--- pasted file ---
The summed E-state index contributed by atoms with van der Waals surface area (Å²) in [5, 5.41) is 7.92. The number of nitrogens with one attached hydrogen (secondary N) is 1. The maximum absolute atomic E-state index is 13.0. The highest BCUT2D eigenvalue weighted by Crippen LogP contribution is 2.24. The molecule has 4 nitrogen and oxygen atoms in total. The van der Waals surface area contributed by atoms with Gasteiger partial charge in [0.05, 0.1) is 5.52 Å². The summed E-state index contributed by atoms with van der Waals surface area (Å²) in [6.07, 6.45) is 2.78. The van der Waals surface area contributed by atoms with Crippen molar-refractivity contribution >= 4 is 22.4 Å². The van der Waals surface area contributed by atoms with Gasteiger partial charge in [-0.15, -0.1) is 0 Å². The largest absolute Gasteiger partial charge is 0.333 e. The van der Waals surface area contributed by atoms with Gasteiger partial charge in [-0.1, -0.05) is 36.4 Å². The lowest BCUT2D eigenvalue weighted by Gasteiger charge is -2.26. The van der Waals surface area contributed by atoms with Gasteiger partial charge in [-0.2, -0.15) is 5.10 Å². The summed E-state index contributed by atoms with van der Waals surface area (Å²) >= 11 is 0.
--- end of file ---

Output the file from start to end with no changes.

The summed E-state index contributed by atoms with van der Waals surface area (Å²) in [5, 5.41) is 7.92. The number of nitrogens with one attached hydrogen (secondary N) is 1. The maximum absolute atomic E-state index is 13.0. The highest BCUT2D eigenvalue weighted by Crippen LogP contribution is 2.24. The molecule has 4 nitrogen and oxygen atoms in total. The van der Waals surface area contributed by atoms with Gasteiger partial charge in [0.05, 0.1) is 5.52 Å². The summed E-state index contributed by atoms with van der Waals surface area (Å²) in [6.07, 6.45) is 2.78. The van der Waals surface area contributed by atoms with Crippen molar-refractivity contribution >= 4 is 22.4 Å². The van der Waals surface area contributed by atoms with Gasteiger partial charge in [-0.15, -0.1) is 0 Å². The largest absolute Gasteiger partial charge is 0.333 e. The van der Waals surface area contributed by atoms with Gasteiger partial charge in [-0.1, -0.05) is 36.4 Å². The lowest BCUT2D eigenvalue weighted by Gasteiger charge is -2.26. The van der Waals surface area contributed by atoms with Gasteiger partial charge in [-0.2, -0.15) is 5.10 Å². The summed E-state index contributed by atoms with van der Waals surface area (Å²) >= 11 is 0.